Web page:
Computer Equipment  $30,246    27,743   3 years
Equipment   264,260    244,150   5 years
Furniture & Fixtures   48,951    48,951   7 years
    343,457    320,844    
Less: Accumulated depreciation and amortization   (109,328)   (56,102)   
   $234,129   $264,742    

 

(i) Impairment

 

The Company completed its annual impairment test of property and equipment and determined that there was no impairment as the fair value of property and equipment, exceeded their carrying values at December 31, 2014.

 

(ii) Depreciation and Amortization Expense

 

Depreciation and amortization expense was $53,225 and $7,624 for the six months ended June 30, 2015 and 2014, respectively.

 

Note 4 – Investment in CONtv Joint Venture

 

On August 27, 2014, the Company entered into a Joint Venture and executed an Operating Agreement with Cinedigm, ROAR and Bristol Capital. The Company owns a 47.50% interest in the newly formed entity, CONtv. The Company is accounting for the interest in the joint venture utilizing the equity method of accounting. For the three and six months ended June 30, 2015, the Company recognized $466,960 and $898,436 in losses from this venture, respectively.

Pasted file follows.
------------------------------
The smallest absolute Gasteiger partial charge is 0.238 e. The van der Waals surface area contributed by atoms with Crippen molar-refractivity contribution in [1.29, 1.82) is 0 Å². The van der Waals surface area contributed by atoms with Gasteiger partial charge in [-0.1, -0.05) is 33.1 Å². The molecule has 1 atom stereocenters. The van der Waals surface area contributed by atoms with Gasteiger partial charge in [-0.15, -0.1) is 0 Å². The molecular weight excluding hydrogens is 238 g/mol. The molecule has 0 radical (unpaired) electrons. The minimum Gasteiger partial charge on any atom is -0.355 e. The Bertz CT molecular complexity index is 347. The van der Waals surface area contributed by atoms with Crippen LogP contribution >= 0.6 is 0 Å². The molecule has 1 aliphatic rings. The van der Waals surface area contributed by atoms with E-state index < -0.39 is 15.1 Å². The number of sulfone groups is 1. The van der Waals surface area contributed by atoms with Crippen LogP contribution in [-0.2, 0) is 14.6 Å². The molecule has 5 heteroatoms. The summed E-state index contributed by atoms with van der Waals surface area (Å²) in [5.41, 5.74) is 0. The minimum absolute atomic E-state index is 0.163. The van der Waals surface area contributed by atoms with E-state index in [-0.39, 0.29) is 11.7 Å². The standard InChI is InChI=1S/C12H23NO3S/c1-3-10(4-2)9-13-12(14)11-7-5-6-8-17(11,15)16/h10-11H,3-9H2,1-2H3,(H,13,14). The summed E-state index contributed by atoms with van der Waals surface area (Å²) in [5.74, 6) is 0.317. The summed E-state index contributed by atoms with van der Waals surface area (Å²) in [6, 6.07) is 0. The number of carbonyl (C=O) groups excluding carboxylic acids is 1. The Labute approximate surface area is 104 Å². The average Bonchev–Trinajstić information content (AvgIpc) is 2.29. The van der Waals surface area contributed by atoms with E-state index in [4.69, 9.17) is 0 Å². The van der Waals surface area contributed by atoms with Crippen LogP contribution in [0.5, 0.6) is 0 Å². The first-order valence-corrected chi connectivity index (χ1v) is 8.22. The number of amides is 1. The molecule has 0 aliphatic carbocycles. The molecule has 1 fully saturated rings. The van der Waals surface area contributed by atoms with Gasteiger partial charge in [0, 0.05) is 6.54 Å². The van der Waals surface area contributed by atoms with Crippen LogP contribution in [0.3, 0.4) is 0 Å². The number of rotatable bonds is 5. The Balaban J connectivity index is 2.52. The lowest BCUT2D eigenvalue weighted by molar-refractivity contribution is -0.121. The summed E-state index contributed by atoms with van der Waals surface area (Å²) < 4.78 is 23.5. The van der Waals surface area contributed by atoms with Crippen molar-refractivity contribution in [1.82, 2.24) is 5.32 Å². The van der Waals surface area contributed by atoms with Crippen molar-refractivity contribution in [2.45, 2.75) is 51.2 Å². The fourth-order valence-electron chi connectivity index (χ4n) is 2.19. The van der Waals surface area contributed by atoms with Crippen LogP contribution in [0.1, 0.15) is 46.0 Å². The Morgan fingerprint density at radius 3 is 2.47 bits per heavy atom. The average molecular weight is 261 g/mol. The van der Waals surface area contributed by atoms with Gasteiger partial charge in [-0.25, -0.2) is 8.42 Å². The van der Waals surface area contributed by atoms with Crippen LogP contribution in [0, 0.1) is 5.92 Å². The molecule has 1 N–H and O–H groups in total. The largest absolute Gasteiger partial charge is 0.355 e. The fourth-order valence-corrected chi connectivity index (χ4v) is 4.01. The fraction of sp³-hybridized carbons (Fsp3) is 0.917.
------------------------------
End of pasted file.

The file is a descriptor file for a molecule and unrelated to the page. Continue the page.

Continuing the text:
As of June 30, 2015, the investment in CONtv was as follows:

 

Investment in CONtv – December 31, 2014  $117,507 
Investment into CONtv   982,221 
Loss on CONtv for the six months ended June 30, 2015   (898,436)
Investment in CONtv – June 30, 2015  $201,292 

 

As of June 30, 2015 and December 31, 2014, the Company has a balance due to CONtv of $341,761 and $313,412, respectively, an increase of $28,349.

 

Note 5 – Related Party Transactions

 

Related Parties

 

On September 1, 2012, the Company entered into an agreement with ROAR an entity which is partially owned by a director of the Company. ROAR agrees to provide the Company strategic management consulting services. The term is for three (3) months and following the initial three (3) months, month to month thereafter. The Company agrees to compensate ROAR with a $7,500 per month payment and a 10% commission on any contractual introduction for business development introduced by ROAR.